Insider: Why Scott deserves to be No. 1 in the world
May 21, 2014
By Brian Wacker, PGATOUR.COM
- Adam Scott enters the week No. 1 in the world as he prepares for the Crowne Plaza Invitational at Colonial. (Chris Condon/PGA TOUR)
Is Adam Scott the best player in the world?
A better way to put it is to ask who has been better during the last two years? Besides, someone has to be No. 1.
Sure, Tiger Woods had more wins last year with five (albeit none in a major). Jimmy Walker leads the FedExCup standings with three wins since October (again, none in a major). But when it comes to getting to No. 1, playing big in big tournaments is what gets rewarded.
Scott certainly did that on his way to replacing Tiger Woods atop the Official World Golf Rankings earlier this week -- even if he did it while sitting on the couch.
The Aussie won last year’s Masters, was third at The Open Championship and fifth at the PGA Championship. He also closed out 2013 with a pair of wins Down Under -- weaker fields, but with the added pressure of wanting to play well in a rare appearance in his home country.
Yes, Scott is 0-for-2014 in the wins department but hasn’t been without opportunity, most notably at Bay Hill and Augusta National, where opportunities slipped away on the weekend.
In seven starts on the PGA TOUR this year, Scott has three top 10s. His worst finish was a tie for 38th at THE PLAYERS Championship. Outside of that, he has just one finish outside the top 15.
The guy he replaced also hasn’t played a tournament in more than two months, and even before being sidelined by back surgery was off to the worst start of any season of his career.
"You want to do it playing well and getting good results,” Scott said recently of getting to No. 1. “But it's just the way our system is.”
It’s also not unprecedented.
Five times a player has reached No. 1 for the first time without hitting a shot that week, and 13 times overall there has been a change atop the rankings with the new No. 1 not playing the week before. Woods was among them -- twice.
Just four years ago, Lee Westwood finished only two tournaments in a three-month stretch because of a calf injury. After the Ryder Cup, he took three weeks off and reached No. 1 while sitting at home in England.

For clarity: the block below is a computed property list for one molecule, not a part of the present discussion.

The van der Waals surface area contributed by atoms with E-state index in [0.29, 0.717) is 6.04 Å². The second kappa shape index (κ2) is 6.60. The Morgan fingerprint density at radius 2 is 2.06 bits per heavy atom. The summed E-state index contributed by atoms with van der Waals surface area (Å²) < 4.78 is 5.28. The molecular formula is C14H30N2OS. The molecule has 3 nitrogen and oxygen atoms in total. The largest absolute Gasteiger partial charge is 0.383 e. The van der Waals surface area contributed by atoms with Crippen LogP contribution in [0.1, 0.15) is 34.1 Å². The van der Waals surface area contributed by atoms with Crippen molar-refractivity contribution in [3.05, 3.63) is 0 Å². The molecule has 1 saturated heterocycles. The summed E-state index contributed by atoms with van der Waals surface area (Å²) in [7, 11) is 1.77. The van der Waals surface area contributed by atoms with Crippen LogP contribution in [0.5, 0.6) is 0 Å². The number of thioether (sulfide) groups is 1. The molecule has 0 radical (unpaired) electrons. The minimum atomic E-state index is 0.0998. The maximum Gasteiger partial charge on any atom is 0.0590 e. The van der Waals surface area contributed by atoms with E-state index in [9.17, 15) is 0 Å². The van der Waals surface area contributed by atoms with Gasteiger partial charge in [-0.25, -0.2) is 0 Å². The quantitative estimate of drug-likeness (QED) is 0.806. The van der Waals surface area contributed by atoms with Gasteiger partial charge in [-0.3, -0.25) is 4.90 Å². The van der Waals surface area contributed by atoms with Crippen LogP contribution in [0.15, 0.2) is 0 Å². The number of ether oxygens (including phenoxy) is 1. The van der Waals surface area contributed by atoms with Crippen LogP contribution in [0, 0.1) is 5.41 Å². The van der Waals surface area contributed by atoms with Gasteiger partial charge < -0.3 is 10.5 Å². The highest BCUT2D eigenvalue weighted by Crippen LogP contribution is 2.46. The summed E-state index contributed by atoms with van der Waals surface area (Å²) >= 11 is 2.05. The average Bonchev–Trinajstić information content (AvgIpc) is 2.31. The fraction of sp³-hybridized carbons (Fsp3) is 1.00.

Others have done it more directly.
Luke Donald did it in 2011 by beating then-No. 1 Westwood in a playoff at the BMW PGA Championship at Wentworth.
Rory McIlroy reached No. 1 the following year after holding off a final-round charge by Woods to win The Honda Classic.
However a player gets there doesn’t really matter.
Golf is unlike any other sport when it comes to occupying this debate. This isn’t LeBron vs. KD. There aren’t two teams -- or two players -- to choose from.
It’s closer to NASCAR. But even that comparison isn’t exactly accurate with far fewer guys revving the engine each weekend than teeing it up.
“From my perspective,” Scott’s caddie Steve Williams says. “Adam has or has had the game to compete week in and week out with the very best.”
He should know. Williams spent more than a decade toting the bag of the guy who is arguably the best of all time.
Added Williams: “It just shows you that consistency, particularly in big tournaments, gets you toward the top of the world rankings.”
Or in Scott’s case all the way to the top.
As it turns out, though, the reign could be short-lived.
If last year’s FedExCup champion Henrik Stenson finishes in the top 20 or so at this week’s BMW PGA Championship he could move to No. 1.
And if Matt Kuchar wins this week’s Crowne Plaza Invitational at Colonial, he could.
So who has been the best player in the world the last two years?
Scott -- for now.
And that’s just fine.
Adam Scott on ascending to world No.1 before Crowne Plaza